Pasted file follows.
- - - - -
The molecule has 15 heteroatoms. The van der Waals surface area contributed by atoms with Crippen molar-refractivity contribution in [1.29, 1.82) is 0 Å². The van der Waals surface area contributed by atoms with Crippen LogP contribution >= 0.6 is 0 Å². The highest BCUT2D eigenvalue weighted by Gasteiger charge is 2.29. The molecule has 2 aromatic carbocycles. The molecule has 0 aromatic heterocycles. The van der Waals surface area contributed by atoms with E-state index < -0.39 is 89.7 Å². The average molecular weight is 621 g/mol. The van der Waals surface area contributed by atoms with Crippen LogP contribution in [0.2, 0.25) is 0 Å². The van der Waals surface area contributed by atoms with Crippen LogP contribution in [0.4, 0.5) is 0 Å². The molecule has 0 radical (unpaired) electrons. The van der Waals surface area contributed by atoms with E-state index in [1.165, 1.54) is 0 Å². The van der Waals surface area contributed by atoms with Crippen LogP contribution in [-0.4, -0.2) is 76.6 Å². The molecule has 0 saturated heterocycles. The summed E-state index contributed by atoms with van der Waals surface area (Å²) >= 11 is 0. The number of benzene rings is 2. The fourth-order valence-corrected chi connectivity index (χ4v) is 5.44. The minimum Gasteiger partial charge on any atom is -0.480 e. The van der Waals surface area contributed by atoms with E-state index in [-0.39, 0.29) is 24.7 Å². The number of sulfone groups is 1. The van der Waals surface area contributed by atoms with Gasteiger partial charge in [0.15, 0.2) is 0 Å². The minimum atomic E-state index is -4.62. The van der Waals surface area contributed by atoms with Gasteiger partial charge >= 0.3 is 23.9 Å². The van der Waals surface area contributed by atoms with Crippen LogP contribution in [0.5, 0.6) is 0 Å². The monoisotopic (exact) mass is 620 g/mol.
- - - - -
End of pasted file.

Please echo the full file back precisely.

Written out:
The molecule has 15 heteroatoms. The van der Waals surface area contributed by atoms with Crippen molar-refractivity contribution in [1.29, 1.82) is 0 Å². The van der Waals surface area contributed by atoms with Crippen LogP contribution >= 0.6 is 0 Å². The highest BCUT2D eigenvalue weighted by Gasteiger charge is 2.29. The molecule has 2 aromatic carbocycles. The molecule has 0 aromatic heterocycles. The van der Waals surface area contributed by atoms with E-state index < -0.39 is 89.7 Å². The average molecular weight is 621 g/mol. The van der Waals surface area contributed by atoms with Crippen LogP contribution in [0.2, 0.25) is 0 Å². The van der Waals surface area contributed by atoms with Crippen LogP contribution in [0.4, 0.5) is 0 Å². The molecule has 0 radical (unpaired) electrons. The van der Waals surface area contributed by atoms with E-state index in [1.165, 1.54) is 0 Å². The van der Waals surface area contributed by atoms with Crippen LogP contribution in [-0.4, -0.2) is 76.6 Å². The molecule has 0 saturated heterocycles. The summed E-state index contributed by atoms with van der Waals surface area (Å²) >= 11 is 0. The number of benzene rings is 2. The fourth-order valence-corrected chi connectivity index (χ4v) is 5.44. The minimum Gasteiger partial charge on any atom is -0.480 e. The van der Waals surface area contributed by atoms with E-state index in [-0.39, 0.29) is 24.7 Å². The number of sulfone groups is 1. The van der Waals surface area contributed by atoms with Gasteiger partial charge in [0.15, 0.2) is 0 Å². The minimum atomic E-state index is -4.62. The van der Waals surface area contributed by atoms with Gasteiger partial charge >= 0.3 is 23.9 Å². The van der Waals surface area contributed by atoms with Crippen LogP contribution in [0.5, 0.6) is 0 Å². The monoisotopic (exact) mass is 620 g/mol.